Information on Training New Border Patrol Agents
GAO-07-540R: Published: Mar 30, 2007. Publicly Released: Mar 30, 2007.
The U.S. Border Patrol is responsible for patrolling 8,000 miles of the land and coastal borders of the United States to detect and prevent the illegal entry of aliens and contraband, including terrorists and weapons of mass destruction. Although the Border Patrol apprehends hundreds of thousands of people entering the country illegally each year, several hundreds of thousands more individuals successfully enter the country illegally and undetected each year. In May 2006, the President called for comprehensive immigration reform that included strengthening control of the country's borders by, among other things, adding 6,000 new agents to the Border Patrol by the end of December 2008. This would increase the total number of agents from 12,349 to 18,319, an unprecedented 48 percent increase over the next 2 years. The Border Patrol plans to add these new agents to the southwest border while transferring up to 1,000 experienced agents to the northern border. Concerned about the ability of the Border Patrol's basic training program to accommodate this significant increase in Border Patrol agent trainees, Congress requested that we provide information on the content, quality, and cost of the Border Patrol's basic training program for new agents. This report addresses the following questions: To what extent does the Border Patrol's basic training program for new border patrol agents exhibit the attributes of an effective training program and how has the training program changed since September 11, 2001? How much does it cost to train a new Border Patrol agent? How does the Border Patrol's basic training program and cost compare to those of other similar federal and nonfederal law enforcement basic training programs? What plans, if any, has the Border Patrol developed or considered to improve the efficiency of its basic training program?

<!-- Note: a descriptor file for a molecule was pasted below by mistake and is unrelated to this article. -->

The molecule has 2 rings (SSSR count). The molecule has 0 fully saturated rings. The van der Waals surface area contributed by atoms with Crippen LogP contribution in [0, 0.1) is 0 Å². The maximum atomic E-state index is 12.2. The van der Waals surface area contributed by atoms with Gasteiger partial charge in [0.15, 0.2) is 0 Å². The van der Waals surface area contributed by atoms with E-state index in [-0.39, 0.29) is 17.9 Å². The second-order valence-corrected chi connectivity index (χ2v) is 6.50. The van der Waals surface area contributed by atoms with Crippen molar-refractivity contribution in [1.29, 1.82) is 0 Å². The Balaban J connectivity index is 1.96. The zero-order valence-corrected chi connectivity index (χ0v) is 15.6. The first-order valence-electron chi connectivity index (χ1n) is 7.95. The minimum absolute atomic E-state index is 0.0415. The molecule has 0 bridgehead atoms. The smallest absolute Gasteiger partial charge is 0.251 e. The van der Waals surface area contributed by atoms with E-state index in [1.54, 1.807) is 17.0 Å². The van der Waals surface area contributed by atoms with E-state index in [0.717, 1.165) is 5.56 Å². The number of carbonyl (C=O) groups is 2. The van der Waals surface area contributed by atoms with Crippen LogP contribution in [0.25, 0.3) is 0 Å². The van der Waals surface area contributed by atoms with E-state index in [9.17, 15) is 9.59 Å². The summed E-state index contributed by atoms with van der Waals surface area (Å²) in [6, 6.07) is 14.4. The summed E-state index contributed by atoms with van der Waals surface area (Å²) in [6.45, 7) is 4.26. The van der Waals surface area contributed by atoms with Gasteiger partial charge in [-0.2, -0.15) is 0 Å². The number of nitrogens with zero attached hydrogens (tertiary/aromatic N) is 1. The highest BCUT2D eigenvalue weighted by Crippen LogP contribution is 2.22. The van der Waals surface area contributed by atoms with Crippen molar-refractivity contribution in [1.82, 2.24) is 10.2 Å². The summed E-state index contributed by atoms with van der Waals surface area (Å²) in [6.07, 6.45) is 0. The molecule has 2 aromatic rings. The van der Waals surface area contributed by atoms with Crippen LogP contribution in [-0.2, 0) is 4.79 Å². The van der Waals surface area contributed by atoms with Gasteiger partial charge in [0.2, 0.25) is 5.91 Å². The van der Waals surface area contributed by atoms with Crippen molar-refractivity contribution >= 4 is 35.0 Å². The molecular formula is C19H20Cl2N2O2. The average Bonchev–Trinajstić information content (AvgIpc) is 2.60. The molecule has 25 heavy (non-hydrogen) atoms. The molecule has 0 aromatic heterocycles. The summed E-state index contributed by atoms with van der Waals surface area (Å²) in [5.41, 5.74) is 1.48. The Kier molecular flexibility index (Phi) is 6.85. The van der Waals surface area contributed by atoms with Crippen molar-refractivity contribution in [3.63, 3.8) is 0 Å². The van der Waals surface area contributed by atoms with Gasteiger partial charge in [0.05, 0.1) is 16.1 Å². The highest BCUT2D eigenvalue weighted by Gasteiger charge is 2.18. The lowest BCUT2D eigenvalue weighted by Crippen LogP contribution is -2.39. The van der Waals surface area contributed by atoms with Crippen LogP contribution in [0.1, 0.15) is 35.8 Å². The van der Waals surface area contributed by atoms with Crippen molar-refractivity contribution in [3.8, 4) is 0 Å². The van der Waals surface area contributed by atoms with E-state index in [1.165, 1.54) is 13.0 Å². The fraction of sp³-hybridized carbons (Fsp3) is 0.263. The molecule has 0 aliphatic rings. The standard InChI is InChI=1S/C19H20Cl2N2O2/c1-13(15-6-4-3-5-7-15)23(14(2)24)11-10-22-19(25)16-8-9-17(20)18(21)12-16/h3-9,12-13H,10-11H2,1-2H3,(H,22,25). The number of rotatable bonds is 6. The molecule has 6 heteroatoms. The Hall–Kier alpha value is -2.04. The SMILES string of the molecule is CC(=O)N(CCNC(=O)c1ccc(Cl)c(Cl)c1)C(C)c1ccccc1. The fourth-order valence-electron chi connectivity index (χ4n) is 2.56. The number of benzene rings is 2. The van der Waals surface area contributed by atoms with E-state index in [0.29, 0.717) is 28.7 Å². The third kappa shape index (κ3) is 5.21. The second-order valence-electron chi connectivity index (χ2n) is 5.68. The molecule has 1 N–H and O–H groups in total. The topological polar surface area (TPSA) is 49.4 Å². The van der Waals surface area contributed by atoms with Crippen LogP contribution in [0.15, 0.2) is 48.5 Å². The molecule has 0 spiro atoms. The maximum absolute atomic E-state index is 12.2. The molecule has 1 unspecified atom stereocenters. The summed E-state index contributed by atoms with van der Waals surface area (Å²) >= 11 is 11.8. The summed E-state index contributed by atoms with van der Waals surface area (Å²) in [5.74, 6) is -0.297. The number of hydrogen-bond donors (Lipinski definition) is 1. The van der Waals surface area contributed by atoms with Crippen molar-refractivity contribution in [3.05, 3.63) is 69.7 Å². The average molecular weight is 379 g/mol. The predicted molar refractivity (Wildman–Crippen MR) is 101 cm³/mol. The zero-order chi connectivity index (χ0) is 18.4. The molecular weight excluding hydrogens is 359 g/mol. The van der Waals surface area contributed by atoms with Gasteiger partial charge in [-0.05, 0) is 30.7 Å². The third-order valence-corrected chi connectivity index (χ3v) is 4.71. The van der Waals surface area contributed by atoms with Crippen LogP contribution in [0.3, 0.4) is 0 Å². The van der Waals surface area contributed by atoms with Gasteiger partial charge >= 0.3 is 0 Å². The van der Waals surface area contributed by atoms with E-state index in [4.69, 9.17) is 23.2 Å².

The Border Patrol's basic training program exhibits attributes of an effective training program. GAO's training assessment guide suggests the kinds of documentation to look for that indicate that a training program has a particular attribute in place, such as incorporating measures of effectiveness into its course designs. The Border Patrol had documentation that its training program had at least 1 key indicator in place for 31 of the 32 attributes of an effective training program. While we determined the presence of indicators of particular attributes, we did not assess the extent to which these attributes contributed to the quality of the training program. In addition, the Border Patrol is pursuing accreditation of its training program from the Federal Law Enforcement Training Accreditation organization. Our analysis of Border Patrol data showed that as of October 2006, the overall agent-to-supervisor ratios for southwest sectors, where the Border Patrol assigns all new agents, ranged from about 7 to 1 up to 11 to 1. However, given the large numbers of new agents the Border Patrol plans to assign to the southwest border over the next 2 years, along with the planned reassignment of experienced agents from the southwest border to the northern border, it will be a challenge for the agency to achieve the desired 5-to-1 ratio for new agents in all work units in those sectors receiving the largest numbers of new agents. In fiscal year 2006, the average cost to train a new Border Patrol agent at the academy was about $14,700. This cost represents the amounts expended by both the Border Patrol and FLETC. The Border Patrol paid about $6,600 for the trainee's meals and lodging, and a portion of the cost of instructors, and FLETC paid about $8,100 for tuition, a portion of the cost of instructors, and miscellaneous expenses such as support services, supplies, and utilities. The $14,700 cost figure does not include the costs associated with instructors conducting postacademy and field training in the sectors. Given the Border Patrol's unique mission and difficulties making direct comparisons with other federal and nonfederal law enforcement training programs, it appears that the Border Patrol's average cost per trainee at the academy is consistent with that of training programs that cover similar subjects and prepare officers for operations in similar geographic areas. However, differences in the emphasis of some subject areas over others dictated by jurisdiction and mission make a direct comparison difficult. Similarly, the Border Patrol does not provide instruction in investigation techniques while BIA, Arizona, and Texas require 139, 50, and 165 hours of such instruction, respectively. The Border Patrol is considering several alternatives to improve the efficiency of basic training delivery and to return agents to the sectors more quickly. According to Border Patrol officials, this could benefit about half of all trainees, because about half of all recruits already speak Spanish. The Border Patrol also plans to convert postacademy classroom training to computer-based training, allowing agents to complete the 1-day-a-week training at their duty stations rather than having to travel to the sector headquarters for this training. As a result, fewer senior agents will be required to serve as instructors for postacademy training. Finally, the Border Patrol is considering what other training it can shift from the academy to postacademy and field training conducted in the sectors, which could further reduce the amount of time trainees spend at the academy.